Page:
Bread Baking 102: Master Sandwich Breads, Ciabatta & Bagels | Shubranshu Bhandoh | Skillshare

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Bread Baking 102: Master Sandwich Breads, Ciabatta & Bagels

teacher avatar Shubranshu Bhandoh, Baker/Pastry Chef - Le Cordon Bleu

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Taught by industry leaders & working professionals
Topics include illustration, design, photography, and more

Watch this class and thousands more

Get unlimited access to every class
Taught by industry leaders & working professionals
Topics include illustration, design, photography, and more

Lessons in This Class

25 Lessons (2h 43m)
    • 1. Introduction to the Class

      2:45
    • 2. Class Project

      1:05
    • 3. Tips to Improve Bread Baking

      3:15
    • 4. Tools Required for the Class

      5:24
    • 5. Bagel: Dough Percentage and Dough Temperature

      7:15
    • 6. Bagel: Understanding Ingredients and Making the Dough

      7:02
    • 7. Bagel: Preshape and Final Shape

      10:18
    • 8. Bagels: Proofing the Bagels

      3:08
    • 9. Bagels: Baking the Bagels

      6:43
    • 10. Bagel: Cream Cheese and Salmon Sandwich

      3:03
    • 11. Japanese Milk Bread- Understanding Ingredients and MakingTangzhong

      5:03
    • 12. Japanese Milk Bread- Mixing and Developing the Dough

      7:14
    • 13. Japanese Milk Bread- Shaping, Proofing and Baking

      10:54
    • 14. Japanese Milk Bread- Japanese Egg Sandwich

      11:11
    • 15. French Brioche- Making the Poolish

      6:01
    • 16. French Brioche- Mixing the Dough

      7:36
    • 17. French Brioche- Shaping, Proofing and Baking the Loaf

      8:57
    • 18. French Brioche- My Favourite French Toast

      7:10
    • 19. French Brioche- Dinner Roll and Ham and Cheese Sandwich

      9:36
    • 20. Ciabatta - Understanding Dough Percentages

      3:47
    • 21. Ciabatta- Making the Dough

      11:41
    • 22. Ciabatta: Shape and Bake

      13:32
    • 23. Mozzerella Sandwich

      5:15
    • 24. Q & A- Common Mistakes and Solutions

      4:34
    • 25. Thank you

      0:30
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About This Class

Behind Every Delicious Sandwich Bread there is a Freshly Baked Homemade Bread. This Class aims to guide you through complete steps and techniques to make Artisan Sandwich Breads and Sandwiches at Home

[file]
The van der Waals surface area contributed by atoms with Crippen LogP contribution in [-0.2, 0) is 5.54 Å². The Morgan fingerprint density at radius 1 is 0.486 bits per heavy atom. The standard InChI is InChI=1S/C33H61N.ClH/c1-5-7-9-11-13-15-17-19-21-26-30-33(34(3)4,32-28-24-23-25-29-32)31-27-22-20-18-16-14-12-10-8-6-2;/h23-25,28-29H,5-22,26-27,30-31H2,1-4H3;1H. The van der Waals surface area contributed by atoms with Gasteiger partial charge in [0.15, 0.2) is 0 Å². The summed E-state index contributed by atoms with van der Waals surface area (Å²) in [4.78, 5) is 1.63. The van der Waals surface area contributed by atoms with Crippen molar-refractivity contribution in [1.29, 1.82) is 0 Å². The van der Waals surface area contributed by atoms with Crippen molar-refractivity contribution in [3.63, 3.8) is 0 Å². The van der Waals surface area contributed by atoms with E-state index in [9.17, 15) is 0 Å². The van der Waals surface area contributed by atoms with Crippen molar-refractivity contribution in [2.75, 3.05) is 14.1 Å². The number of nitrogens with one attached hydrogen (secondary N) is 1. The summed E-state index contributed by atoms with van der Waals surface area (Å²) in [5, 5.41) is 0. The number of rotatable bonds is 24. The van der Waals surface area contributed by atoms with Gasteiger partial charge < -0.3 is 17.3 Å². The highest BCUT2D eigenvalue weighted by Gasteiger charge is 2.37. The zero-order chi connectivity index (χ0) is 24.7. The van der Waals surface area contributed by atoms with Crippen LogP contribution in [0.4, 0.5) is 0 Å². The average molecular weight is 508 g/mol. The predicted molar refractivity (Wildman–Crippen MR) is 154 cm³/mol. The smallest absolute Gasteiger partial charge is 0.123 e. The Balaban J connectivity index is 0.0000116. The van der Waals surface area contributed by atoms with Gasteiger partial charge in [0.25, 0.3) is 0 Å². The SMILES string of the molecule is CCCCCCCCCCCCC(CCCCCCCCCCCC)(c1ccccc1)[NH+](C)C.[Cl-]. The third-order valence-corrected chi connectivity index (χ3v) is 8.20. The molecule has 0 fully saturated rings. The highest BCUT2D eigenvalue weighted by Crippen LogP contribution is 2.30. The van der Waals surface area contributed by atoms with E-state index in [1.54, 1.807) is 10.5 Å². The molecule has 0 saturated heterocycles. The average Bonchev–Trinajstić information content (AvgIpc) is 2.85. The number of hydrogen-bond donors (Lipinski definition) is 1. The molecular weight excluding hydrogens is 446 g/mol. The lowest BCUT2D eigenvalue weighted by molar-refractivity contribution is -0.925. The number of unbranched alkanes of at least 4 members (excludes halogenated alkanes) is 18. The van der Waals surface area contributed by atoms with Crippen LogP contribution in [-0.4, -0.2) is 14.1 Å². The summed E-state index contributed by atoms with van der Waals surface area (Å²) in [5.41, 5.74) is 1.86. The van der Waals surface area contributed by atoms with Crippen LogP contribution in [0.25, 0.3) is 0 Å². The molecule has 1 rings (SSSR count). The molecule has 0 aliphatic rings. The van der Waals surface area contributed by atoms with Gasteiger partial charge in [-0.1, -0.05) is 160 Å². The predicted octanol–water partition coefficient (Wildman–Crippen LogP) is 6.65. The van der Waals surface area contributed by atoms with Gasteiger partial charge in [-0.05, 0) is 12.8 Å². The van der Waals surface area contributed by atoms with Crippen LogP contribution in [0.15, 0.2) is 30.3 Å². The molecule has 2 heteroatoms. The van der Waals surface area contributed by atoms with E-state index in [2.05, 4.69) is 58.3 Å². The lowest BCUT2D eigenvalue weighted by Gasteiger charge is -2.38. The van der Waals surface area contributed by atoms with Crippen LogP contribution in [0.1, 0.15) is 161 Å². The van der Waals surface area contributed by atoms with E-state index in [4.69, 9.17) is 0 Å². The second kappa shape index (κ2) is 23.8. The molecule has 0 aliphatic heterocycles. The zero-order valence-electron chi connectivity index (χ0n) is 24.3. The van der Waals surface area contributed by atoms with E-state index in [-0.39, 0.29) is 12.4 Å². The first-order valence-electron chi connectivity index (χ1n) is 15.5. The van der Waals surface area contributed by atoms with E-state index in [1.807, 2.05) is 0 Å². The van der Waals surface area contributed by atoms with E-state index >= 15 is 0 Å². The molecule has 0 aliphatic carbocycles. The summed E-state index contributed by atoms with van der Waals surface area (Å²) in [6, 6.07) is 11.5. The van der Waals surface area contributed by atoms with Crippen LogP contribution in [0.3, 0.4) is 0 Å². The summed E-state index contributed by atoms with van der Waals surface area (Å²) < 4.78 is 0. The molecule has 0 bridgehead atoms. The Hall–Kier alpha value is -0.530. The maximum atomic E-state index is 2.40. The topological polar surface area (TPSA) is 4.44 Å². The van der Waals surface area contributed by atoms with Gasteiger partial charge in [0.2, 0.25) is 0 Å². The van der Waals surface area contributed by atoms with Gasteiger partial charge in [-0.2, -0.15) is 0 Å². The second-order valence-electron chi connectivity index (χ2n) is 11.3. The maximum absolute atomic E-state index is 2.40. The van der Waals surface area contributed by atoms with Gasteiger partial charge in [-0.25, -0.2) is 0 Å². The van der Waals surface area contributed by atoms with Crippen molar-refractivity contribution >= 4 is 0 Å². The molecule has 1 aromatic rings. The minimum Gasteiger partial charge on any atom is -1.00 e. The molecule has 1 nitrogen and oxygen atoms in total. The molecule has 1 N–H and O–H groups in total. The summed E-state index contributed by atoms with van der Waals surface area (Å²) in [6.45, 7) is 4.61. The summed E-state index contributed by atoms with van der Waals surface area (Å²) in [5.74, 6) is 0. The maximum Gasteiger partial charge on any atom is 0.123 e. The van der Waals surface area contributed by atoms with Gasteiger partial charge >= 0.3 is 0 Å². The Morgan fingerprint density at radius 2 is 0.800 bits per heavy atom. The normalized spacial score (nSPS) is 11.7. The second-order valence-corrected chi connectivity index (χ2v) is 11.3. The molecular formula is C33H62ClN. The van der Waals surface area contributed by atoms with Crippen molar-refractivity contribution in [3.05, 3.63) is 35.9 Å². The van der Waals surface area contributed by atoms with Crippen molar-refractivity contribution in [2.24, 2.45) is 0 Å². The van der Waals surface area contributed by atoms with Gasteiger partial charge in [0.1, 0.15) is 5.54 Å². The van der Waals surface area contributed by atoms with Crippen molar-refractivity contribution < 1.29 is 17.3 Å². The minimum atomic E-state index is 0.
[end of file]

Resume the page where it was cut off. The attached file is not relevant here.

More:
It combines simple ingredients through techniques and precision and enables us to make something really beautiful for the ones we love. The satisfaction of making beautiful breads is so satisfying.This course is designed for you to learn and understand concepts like dough temperature, dough percentage, role of yeast, fermentation process etc and apply them to take your skills to the next level.

This course covers the essential techniques used in Sandwich Breads and also covers how to make Sandwiches with these Breads

This is a Course suitable for students just starting out in their baking adventure or have experience and want to improve their Bread Baking skills. In this course I have put together all aspects and steps in baking a New York Style Bagel,

We will be making all the recipes from scratch and we will follow the step by step directions of the whole process together. I will also explain everything about the ingredients we are using.

The course will help everyone from complete BEGINNERs who have never baked before to PROFESSIONALS who bake in professional bakeries.

The course will also make an amazing gift to your friend or a family relative who are aspiring bakers and want to pursue to become professionals or just want to have fun baking

Some skills you will learn:

  1. Understand the Tools required in Baking Bread

  2. Understanding Ingredients and their role in Bread Baking

  3. Essential Concepts to Build a Strong Foundation such as Dough Temperature, Fermentation etc

  4. Techniques used in Making Different Breads

  5. How to Measure Ingredients and prepare before Baking

  6. How to Make A New York Style Bagel and Salmon and Cream Cheese Sandwich

  7. How to Make Japanese Milk Bread